I enjoyed last weeks crucian fishing so much that another morning in pursuit of them seemed foolish to pass up on. Although I was more than happy with what I caught last week, I knew I didn’t fish as hard, or as well, as I know I can. I was far too concerned with simply appreciating everything I had missed in my hiatus, whilst the cobwebs were blown away, a little slower than I would have liked. This morning however I was going to devote one hundred percent of my attention to catching.
I started on a marginal line, after all it was still early, and I was certain this was where the crucians would be. As I rigged up, I kept my eye on the water, a few bubbles out in the middle emerged from some unseen source, and down at the other end of the lake a big crucian rolled, unmistakable in its smooth, golden swirl. Alarm bells sounded. Fish milling around further out than I was intending to fish and at the complete opposite end of the lake. Still, I decided to stay where I was and after plumbing up, fed a generous amount of bait, before threading on my sweetcorn hookbait.
To my surprise I didn’t have to wait long for a bite. It came quite out of the blue so any anxieties had not been built by rafts of bubbles or suchlike. The float was simply there one second and gone the next. Actually more like a fraction of one. My strike met with solidity and the fight proceeded to play itself out. Within minutes my first two pound crucian of the day was on the bank. What a brilliant opener. I’ll never tire of how impressive they look. The next 90 minutes were slow but steady and a further five crucians fell to the yellow peril presented under a finely dotted float. It was going rather well, so I fed another pot of bait, and rested the swim whilst I drank a cup of tea. A tea that now tasted extra sweet.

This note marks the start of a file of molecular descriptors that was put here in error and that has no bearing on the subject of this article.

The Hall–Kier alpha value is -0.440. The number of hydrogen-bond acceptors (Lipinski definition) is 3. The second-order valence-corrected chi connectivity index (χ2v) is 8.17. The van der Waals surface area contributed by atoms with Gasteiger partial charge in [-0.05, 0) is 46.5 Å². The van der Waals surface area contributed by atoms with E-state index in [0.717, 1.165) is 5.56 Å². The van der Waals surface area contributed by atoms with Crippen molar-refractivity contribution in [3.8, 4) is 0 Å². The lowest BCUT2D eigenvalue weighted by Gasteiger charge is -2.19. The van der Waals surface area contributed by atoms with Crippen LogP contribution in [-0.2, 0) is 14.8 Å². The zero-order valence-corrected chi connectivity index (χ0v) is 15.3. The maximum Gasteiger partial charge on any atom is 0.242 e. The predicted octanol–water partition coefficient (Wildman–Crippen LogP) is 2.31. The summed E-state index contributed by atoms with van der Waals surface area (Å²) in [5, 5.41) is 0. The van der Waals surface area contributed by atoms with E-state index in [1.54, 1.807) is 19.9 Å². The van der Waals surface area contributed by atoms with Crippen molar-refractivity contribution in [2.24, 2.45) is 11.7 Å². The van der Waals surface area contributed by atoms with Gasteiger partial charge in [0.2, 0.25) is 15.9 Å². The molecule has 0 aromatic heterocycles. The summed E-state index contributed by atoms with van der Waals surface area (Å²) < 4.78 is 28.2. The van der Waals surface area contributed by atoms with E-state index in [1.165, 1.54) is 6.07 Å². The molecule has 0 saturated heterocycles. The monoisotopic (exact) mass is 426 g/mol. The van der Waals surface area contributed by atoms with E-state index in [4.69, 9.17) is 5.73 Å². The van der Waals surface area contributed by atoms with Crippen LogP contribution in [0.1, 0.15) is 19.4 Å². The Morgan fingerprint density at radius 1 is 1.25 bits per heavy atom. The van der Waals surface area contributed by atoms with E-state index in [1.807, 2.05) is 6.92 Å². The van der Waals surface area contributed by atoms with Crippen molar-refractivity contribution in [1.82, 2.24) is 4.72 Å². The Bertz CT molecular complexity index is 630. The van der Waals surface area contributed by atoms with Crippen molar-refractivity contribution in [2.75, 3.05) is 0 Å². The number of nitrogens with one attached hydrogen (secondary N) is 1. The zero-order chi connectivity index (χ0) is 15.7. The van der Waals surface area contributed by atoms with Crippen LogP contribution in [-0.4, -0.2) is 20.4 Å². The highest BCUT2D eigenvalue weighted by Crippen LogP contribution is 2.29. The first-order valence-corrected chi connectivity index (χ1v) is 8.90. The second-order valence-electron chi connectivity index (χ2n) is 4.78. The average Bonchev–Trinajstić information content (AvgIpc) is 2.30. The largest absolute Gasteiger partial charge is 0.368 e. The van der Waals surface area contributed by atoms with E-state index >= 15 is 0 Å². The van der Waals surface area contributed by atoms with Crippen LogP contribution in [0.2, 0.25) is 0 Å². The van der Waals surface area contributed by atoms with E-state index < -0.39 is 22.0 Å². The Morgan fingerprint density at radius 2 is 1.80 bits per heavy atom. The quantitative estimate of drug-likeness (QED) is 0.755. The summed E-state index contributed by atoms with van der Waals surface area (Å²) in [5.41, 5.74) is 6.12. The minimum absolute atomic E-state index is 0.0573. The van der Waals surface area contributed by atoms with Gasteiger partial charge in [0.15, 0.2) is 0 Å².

When I started fishing again, not ten minutes later, the float instantly sank from sigh. The bait could hardly have been settled for more than a second. It turned out to be the first of many of crucians over the next two hours. The sport was frantic, it was really quite unbelievable, so much so I will save the numbers until the end. I did lose a few fish to hooks pulls, when the bites became very cautious, but simply feeding the swim and resting it for a time sorted that out. The interesting moment came when the sun broke through the clouds. Until then it had been largely dull, and in the light breeze, quite cool. Once blue took over the lions share of the sky, and the heat began to noticeably rise, the crucians simply vanished. There was nothing I could do to try and tempt one. No change of hookbait worked. Nor did following the fish out and into the deep water beyond. No, this was it, their way of saying you’ve had your fill. Enough is enough. Get lost.
I couldn’t really disagree; 19 crucians banked with a further six lost. More than I could ever hope for in four hours fishing. Of the 19 banked, one fish hit the magical three pound mark, 10 were well over 2lb and the rest were upwards of 1lb 8oz, a truly ridiculous amount of beautiful, rare fish.
Thanks for reading and until next time,